So clearly, the ideal is to get the checkout moving faster. Well, with AI, you can do this. You can set up a system that recognizes people – through a biometric, through an account which they verify as they enter – and charges them based on the products they pick up. They can leave the store without having to go through a till.
This not only reduces the problem of queueing; it also means that stores can be kept open all day and night since the systems can run 24/7. It also means that staff in the store won’t have to sit at the checkout – instead, they will be free to do more meaningful work, planning for the next stock intake and analysing recent sales trends.
AI also has a role to play in improving store logistics. There’s nothing worse, from a customer perspective than arriving at a shop and finding that the item you want isn’t available.
But when you plug the sales figures into the right AI algorithm, it can start to predict what you will need ahead of time. It will warn you, for instance, that in twelve hours you will be out of this product so I have ordered it for you now.
In a similar way, an automated system can monitor the car park and alert customers when there is or isn’t a free space – solving another big problem for retailers.
Perhaps the most important potential for AI is the recommendation engine. In the future, a large proportion of business will come through retailers suggesting new or additional products to their customers, based on their preferences and what they have bought before. AI will be integral to this recommendation process, whether it occurs in store or online.
Ultimately, AI will enable retailers to get the most out of the store, by solving logistical problems, providing opportunities to cross-sell, and enabling employees to deliver great customer experience.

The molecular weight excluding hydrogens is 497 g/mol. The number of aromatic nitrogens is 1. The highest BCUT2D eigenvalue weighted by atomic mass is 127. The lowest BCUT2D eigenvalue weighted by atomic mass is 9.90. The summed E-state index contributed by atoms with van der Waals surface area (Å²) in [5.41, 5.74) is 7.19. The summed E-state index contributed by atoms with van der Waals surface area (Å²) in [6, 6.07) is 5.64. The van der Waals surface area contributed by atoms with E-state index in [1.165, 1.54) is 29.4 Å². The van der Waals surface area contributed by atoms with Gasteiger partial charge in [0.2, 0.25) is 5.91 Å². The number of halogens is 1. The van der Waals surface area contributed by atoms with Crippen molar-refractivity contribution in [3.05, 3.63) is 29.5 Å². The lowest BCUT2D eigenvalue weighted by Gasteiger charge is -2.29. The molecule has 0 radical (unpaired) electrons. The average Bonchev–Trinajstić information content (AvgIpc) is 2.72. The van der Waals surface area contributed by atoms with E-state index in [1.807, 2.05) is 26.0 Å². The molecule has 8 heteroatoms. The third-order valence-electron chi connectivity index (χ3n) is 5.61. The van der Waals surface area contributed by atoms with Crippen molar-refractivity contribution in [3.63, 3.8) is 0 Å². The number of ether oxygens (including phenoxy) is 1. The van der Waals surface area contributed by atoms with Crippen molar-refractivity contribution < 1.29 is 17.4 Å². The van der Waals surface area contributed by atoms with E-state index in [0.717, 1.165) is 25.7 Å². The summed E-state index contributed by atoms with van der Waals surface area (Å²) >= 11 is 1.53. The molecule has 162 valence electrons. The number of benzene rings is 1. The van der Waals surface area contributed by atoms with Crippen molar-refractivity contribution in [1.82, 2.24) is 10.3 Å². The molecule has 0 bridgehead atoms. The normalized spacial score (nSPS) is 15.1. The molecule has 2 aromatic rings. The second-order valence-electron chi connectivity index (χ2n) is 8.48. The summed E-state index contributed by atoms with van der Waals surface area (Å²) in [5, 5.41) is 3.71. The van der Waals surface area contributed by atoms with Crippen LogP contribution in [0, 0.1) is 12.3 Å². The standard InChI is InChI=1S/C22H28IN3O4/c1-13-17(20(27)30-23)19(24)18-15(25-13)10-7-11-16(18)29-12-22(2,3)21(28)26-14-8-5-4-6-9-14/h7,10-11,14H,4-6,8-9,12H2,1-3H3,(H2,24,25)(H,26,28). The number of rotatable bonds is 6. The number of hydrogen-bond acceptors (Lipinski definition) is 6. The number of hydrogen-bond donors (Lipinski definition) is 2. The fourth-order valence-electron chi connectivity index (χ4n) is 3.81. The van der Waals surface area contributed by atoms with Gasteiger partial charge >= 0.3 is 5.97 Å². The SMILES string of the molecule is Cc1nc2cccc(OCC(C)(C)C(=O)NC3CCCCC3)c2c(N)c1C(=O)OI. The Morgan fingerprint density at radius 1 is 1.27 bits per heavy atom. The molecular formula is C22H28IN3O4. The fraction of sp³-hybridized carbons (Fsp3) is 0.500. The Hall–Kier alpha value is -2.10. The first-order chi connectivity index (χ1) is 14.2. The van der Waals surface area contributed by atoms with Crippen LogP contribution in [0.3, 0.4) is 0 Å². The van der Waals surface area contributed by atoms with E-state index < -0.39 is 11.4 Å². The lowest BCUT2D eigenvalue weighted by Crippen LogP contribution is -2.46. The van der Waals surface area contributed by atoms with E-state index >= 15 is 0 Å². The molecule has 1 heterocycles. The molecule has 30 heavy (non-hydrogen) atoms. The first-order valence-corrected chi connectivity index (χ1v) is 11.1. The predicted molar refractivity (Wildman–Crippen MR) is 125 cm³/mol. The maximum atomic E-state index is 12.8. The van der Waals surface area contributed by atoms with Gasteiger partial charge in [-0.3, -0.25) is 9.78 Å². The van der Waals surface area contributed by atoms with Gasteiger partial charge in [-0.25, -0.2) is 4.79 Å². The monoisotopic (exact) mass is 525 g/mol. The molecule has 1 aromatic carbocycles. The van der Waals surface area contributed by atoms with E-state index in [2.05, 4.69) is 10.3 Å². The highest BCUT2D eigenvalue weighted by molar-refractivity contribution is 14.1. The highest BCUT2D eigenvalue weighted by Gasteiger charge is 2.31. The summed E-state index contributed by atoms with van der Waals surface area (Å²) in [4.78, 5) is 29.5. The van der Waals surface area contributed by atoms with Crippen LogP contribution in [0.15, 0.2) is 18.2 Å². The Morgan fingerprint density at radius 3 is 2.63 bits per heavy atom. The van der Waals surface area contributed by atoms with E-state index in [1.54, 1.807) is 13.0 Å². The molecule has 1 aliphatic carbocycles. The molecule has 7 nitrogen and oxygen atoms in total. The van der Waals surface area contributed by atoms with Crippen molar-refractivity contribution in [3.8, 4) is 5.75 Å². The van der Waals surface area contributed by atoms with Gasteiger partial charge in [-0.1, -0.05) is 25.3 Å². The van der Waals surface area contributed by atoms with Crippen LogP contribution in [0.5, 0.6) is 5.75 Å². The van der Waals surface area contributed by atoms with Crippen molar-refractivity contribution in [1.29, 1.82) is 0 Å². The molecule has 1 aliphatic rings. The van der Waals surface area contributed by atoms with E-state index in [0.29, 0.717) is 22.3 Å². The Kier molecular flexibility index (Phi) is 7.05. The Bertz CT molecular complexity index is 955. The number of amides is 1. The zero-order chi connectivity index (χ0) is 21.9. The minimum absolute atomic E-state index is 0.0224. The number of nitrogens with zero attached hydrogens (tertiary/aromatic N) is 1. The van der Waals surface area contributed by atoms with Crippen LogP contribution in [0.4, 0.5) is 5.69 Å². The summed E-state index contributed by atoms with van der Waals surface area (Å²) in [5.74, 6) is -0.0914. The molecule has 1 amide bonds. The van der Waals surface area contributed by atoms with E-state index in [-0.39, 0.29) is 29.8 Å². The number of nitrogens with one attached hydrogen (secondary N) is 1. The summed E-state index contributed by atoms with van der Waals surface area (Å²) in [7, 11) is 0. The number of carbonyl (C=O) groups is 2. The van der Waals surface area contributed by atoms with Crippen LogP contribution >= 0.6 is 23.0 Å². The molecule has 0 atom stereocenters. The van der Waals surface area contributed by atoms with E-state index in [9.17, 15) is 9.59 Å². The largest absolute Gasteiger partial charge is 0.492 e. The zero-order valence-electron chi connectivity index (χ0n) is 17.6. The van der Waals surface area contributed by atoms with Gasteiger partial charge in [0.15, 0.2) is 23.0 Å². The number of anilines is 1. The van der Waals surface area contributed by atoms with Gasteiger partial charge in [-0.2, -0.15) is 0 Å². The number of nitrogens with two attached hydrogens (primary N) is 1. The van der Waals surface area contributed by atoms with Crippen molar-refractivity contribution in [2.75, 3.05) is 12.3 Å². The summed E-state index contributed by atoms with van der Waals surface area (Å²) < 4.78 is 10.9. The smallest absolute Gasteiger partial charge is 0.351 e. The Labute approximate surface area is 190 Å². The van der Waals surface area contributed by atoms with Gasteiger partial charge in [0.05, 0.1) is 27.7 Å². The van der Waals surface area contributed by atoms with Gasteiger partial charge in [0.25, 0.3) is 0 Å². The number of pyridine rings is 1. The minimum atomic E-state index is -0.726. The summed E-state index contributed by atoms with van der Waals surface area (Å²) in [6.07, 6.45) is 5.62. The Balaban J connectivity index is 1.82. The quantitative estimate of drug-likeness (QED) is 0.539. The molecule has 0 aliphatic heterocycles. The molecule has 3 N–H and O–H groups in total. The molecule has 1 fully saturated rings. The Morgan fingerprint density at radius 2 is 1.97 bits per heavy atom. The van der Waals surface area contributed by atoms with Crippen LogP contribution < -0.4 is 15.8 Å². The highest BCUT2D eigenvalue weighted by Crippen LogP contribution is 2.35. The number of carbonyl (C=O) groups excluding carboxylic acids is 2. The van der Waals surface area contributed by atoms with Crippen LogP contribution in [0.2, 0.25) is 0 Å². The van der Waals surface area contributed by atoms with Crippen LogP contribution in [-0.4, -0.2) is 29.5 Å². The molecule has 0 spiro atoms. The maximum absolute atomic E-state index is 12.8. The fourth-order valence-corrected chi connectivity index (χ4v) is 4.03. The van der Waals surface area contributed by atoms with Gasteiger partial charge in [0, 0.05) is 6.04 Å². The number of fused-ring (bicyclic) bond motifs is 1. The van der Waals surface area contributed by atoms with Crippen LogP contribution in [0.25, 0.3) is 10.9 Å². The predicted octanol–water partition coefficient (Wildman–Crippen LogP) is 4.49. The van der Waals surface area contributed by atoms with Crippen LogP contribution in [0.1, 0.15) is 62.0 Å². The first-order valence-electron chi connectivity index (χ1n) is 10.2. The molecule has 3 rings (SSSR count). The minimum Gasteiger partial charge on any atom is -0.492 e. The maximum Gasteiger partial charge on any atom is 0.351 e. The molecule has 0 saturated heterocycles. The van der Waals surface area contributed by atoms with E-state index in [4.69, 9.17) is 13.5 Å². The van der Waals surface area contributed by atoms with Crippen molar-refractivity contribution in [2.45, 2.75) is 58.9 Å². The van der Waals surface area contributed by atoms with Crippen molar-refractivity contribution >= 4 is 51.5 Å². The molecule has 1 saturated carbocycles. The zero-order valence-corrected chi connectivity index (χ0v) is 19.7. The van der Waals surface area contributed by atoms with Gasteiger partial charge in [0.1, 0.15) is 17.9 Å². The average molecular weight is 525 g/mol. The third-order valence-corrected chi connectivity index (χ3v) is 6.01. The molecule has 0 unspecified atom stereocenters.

How to get there
When we speak with retailers, the majority of them are aware of how AI will help them tackle ongoing issues like fraud, and improve customer satisfaction.
But when it comes to tech infrastructure, there is room for them to catch up. Often stores have too much legacy infrastructure, which can impede the AI implementation process. Sometimes retailers are let down by really basic stuff – like the internet connectivity in store.
This means retailers do need to make some changes if they want to access the benefits of AI – and keep up with their competitors.
In the future, we will see stores with no cashier lines, and better and better recommendation engines. But in the short term, we can expect that the importance of the live store experience will grow.
We’ll see much more behavioral analytics in use, as retailers look for new ways to identify and track shoppers’ behavior inside the store – with customer consent, in accordance with GDPR.
More than just fraud protection
Ultimately, AI is hugely valuable for retailers looking to eliminate pain points within their store.
It’s not just an important tool for the future – it’s indispensable. Retail success in the short and definitely the long term will depend on the application of AI.
And while this offers up many exciting opportunities for retailers, it will also require a bit of work too.